1. TV Content should be free: Maybe, not all. Although, I can’t think of any reasons why all content shouldn’t be free except ofcourse justifying the huge investments and operational costs ;-). If TV content is made available for free, you will have more eyeballs than when it is not. Unless, somebody figures out innovative business models around content, there will always be bootleg sites offering “free” content or customers will opt for cheaper options than expensive packages.
2. Content Ownership: Ideally, content creators should own content than the broadcasters or production houses. But, then, the media industry may need a bigger incentive to even fund new ventures.
3. Revenue Streams: If content is free, it imposes more restrictions on the broadcasters ability to make money or enjoy the same riches they did a few years back. The broadcasters need to come up with innovative business models and additional revenue streams to counter the loss of revenue in making content free. At least, this prevents the bootleg sites from eating into the broadcasters revenues.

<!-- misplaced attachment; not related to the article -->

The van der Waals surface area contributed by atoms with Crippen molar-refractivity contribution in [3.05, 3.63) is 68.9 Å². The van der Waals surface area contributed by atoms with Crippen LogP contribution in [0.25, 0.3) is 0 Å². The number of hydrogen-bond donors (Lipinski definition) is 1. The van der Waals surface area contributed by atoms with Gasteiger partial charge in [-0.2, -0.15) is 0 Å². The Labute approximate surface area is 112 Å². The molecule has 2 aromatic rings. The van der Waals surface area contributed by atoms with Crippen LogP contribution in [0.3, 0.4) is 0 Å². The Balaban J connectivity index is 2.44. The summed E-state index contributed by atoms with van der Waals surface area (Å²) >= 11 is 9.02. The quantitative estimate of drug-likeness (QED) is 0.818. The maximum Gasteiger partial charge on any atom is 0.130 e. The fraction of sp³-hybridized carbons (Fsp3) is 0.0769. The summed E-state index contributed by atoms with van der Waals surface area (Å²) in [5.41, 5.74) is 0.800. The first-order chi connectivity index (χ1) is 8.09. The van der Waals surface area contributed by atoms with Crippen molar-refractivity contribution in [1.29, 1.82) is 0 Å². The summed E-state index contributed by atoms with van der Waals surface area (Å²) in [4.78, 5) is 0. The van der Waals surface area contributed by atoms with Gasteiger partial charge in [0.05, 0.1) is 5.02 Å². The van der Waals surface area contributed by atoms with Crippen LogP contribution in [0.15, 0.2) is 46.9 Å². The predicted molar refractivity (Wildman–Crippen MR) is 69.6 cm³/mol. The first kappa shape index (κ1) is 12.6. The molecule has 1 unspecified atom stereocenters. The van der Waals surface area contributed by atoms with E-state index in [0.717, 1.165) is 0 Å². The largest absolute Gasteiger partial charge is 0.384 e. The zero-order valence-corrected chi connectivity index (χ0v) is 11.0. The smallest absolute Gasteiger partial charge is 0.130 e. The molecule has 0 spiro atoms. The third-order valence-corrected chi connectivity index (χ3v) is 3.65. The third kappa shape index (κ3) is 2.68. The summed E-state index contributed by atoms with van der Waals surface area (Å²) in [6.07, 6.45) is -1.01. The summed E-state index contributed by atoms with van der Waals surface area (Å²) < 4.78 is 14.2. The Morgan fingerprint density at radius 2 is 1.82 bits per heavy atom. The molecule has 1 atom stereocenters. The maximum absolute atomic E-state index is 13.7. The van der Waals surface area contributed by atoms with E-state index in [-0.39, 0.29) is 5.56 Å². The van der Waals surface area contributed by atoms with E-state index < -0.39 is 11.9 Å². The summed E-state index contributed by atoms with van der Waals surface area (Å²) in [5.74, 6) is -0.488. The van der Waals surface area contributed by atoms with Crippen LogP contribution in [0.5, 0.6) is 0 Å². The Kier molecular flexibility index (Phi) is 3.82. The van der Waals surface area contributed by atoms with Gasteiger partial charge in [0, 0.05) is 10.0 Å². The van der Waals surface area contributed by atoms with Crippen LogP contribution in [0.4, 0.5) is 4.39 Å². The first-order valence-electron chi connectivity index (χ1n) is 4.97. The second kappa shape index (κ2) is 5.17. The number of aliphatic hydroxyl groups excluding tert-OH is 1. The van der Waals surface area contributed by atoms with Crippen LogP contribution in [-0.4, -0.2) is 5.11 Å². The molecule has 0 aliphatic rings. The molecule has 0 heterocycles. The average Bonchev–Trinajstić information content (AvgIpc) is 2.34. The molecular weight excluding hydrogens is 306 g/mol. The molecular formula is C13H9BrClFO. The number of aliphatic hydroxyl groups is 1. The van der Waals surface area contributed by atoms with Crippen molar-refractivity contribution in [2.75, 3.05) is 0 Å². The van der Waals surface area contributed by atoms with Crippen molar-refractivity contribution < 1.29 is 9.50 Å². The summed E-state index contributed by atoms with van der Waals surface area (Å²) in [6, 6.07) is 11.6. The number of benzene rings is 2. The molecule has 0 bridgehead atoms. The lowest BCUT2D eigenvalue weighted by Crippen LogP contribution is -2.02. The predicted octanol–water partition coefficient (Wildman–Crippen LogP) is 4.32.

4. PEOPLE: Whichever way you look at any business, it all boils down to the customers. No matter how good your analytics are, market research and marketing plans are, customers still have to buy your products/services. In the entertainment industry, people play a bigger role than in other businesses. Hence, it is important to think along the lines of social networking websites or businesses. Successful businesses are those that can start from the people (customers), provide a perception of “openness” and have short feedback loops (with customers) to actively indicate that the businesses put people first.
Both entertainment businesses and social networking seem analogous to me. Acquiring customers, retaining customers and engaging customers are the 3 edicts of a successful social networking business or entertainer (Read TV host or show)
Customers enjoy feeling wanted. This means, you are only helping your cause by engaging with your fans rather than pretend it is all a passive interaction where TV shows don’t really involve fans’ participation.